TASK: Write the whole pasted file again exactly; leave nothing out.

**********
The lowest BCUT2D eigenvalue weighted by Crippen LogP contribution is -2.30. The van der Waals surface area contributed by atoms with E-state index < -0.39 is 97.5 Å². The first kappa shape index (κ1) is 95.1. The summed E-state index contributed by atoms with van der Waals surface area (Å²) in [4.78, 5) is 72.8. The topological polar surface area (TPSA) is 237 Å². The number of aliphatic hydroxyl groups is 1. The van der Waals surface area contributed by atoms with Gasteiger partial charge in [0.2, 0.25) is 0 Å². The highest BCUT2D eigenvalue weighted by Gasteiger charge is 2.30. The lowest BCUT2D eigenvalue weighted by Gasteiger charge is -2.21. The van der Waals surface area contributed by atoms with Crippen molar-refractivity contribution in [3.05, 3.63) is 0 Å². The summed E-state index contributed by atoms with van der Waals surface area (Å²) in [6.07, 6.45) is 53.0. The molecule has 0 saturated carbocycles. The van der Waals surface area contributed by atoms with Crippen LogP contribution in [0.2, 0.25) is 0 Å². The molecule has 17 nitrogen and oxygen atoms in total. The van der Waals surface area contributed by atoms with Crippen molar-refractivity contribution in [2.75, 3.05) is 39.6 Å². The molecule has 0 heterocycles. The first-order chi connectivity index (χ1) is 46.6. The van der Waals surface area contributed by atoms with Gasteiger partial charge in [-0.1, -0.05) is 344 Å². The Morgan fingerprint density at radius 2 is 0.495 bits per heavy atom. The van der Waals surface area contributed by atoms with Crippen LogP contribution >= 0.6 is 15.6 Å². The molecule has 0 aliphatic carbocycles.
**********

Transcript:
The lowest BCUT2D eigenvalue weighted by Crippen LogP contribution is -2.30. The van der Waals surface area contributed by atoms with E-state index < -0.39 is 97.5 Å². The first kappa shape index (κ1) is 95.1. The summed E-state index contributed by atoms with van der Waals surface area (Å²) in [4.78, 5) is 72.8. The topological polar surface area (TPSA) is 237 Å². The number of aliphatic hydroxyl groups is 1. The van der Waals surface area contributed by atoms with Gasteiger partial charge in [0.2, 0.25) is 0 Å². The highest BCUT2D eigenvalue weighted by Gasteiger charge is 2.30. The lowest BCUT2D eigenvalue weighted by Gasteiger charge is -2.21. The van der Waals surface area contributed by atoms with Crippen molar-refractivity contribution in [3.05, 3.63) is 0 Å². The summed E-state index contributed by atoms with van der Waals surface area (Å²) in [6.07, 6.45) is 53.0. The molecule has 0 saturated carbocycles. The van der Waals surface area contributed by atoms with Crippen LogP contribution in [0.2, 0.25) is 0 Å². The molecule has 17 nitrogen and oxygen atoms in total. The van der Waals surface area contributed by atoms with Crippen molar-refractivity contribution in [2.75, 3.05) is 39.6 Å². The molecule has 0 heterocycles. The first-order chi connectivity index (χ1) is 46.6. The van der Waals surface area contributed by atoms with Gasteiger partial charge in [-0.1, -0.05) is 344 Å². The Morgan fingerprint density at radius 2 is 0.495 bits per heavy atom. The van der Waals surface area contributed by atoms with Crippen LogP contribution >= 0.6 is 15.6 Å². The molecule has 0 aliphatic carbocycles.